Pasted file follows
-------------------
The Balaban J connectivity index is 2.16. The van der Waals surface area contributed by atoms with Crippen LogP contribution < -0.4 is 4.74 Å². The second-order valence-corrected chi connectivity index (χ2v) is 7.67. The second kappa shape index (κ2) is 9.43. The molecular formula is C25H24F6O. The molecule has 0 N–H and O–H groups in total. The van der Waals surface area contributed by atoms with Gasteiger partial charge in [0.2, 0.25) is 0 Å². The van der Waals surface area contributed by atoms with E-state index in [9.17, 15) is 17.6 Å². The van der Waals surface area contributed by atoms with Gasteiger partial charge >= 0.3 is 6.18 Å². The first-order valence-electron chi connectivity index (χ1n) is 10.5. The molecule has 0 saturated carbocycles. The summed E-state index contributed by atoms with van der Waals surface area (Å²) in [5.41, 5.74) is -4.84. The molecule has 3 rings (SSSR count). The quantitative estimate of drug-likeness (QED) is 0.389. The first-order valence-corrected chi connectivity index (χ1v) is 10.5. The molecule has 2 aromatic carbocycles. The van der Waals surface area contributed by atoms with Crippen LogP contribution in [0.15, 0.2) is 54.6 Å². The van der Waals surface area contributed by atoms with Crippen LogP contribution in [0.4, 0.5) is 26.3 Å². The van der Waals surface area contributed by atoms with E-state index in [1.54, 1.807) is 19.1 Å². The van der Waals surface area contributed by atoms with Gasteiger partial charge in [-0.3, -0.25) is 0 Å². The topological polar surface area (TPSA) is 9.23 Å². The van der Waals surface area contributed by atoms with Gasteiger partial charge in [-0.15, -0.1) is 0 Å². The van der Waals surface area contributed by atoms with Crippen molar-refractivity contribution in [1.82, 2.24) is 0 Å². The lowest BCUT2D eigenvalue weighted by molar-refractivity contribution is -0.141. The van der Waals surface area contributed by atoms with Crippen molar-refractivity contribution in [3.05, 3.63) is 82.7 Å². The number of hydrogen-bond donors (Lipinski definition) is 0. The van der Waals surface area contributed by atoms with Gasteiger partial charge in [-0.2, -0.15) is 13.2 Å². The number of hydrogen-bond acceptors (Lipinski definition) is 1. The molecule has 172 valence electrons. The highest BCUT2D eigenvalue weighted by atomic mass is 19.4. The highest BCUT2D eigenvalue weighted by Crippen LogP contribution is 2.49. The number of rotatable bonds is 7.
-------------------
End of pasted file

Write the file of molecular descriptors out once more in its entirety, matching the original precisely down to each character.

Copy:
The Balaban J connectivity index is 2.16. The van der Waals surface area contributed by atoms with Crippen LogP contribution < -0.4 is 4.74 Å². The second-order valence-corrected chi connectivity index (χ2v) is 7.67. The second kappa shape index (κ2) is 9.43. The molecular formula is C25H24F6O. The molecule has 0 N–H and O–H groups in total. The van der Waals surface area contributed by atoms with Gasteiger partial charge in [0.2, 0.25) is 0 Å². The van der Waals surface area contributed by atoms with E-state index in [9.17, 15) is 17.6 Å². The van der Waals surface area contributed by atoms with Gasteiger partial charge >= 0.3 is 6.18 Å². The first-order valence-electron chi connectivity index (χ1n) is 10.5. The molecule has 0 saturated carbocycles. The summed E-state index contributed by atoms with van der Waals surface area (Å²) in [5.41, 5.74) is -4.84. The molecule has 3 rings (SSSR count). The quantitative estimate of drug-likeness (QED) is 0.389. The first-order valence-corrected chi connectivity index (χ1v) is 10.5. The molecule has 2 aromatic carbocycles. The van der Waals surface area contributed by atoms with Crippen LogP contribution in [0.15, 0.2) is 54.6 Å². The van der Waals surface area contributed by atoms with Crippen LogP contribution in [0.4, 0.5) is 26.3 Å². The van der Waals surface area contributed by atoms with E-state index in [1.54, 1.807) is 19.1 Å². The van der Waals surface area contributed by atoms with Gasteiger partial charge in [-0.3, -0.25) is 0 Å². The topological polar surface area (TPSA) is 9.23 Å². The van der Waals surface area contributed by atoms with Gasteiger partial charge in [-0.15, -0.1) is 0 Å². The van der Waals surface area contributed by atoms with Crippen molar-refractivity contribution in [1.82, 2.24) is 0 Å². The lowest BCUT2D eigenvalue weighted by molar-refractivity contribution is -0.141. The van der Waals surface area contributed by atoms with Crippen molar-refractivity contribution in [3.05, 3.63) is 82.7 Å². The number of hydrogen-bond donors (Lipinski definition) is 0. The van der Waals surface area contributed by atoms with Gasteiger partial charge in [-0.2, -0.15) is 13.2 Å². The number of hydrogen-bond acceptors (Lipinski definition) is 1. The molecule has 172 valence electrons. The highest BCUT2D eigenvalue weighted by atomic mass is 19.4. The highest BCUT2D eigenvalue weighted by Crippen LogP contribution is 2.49. The number of rotatable bonds is 7.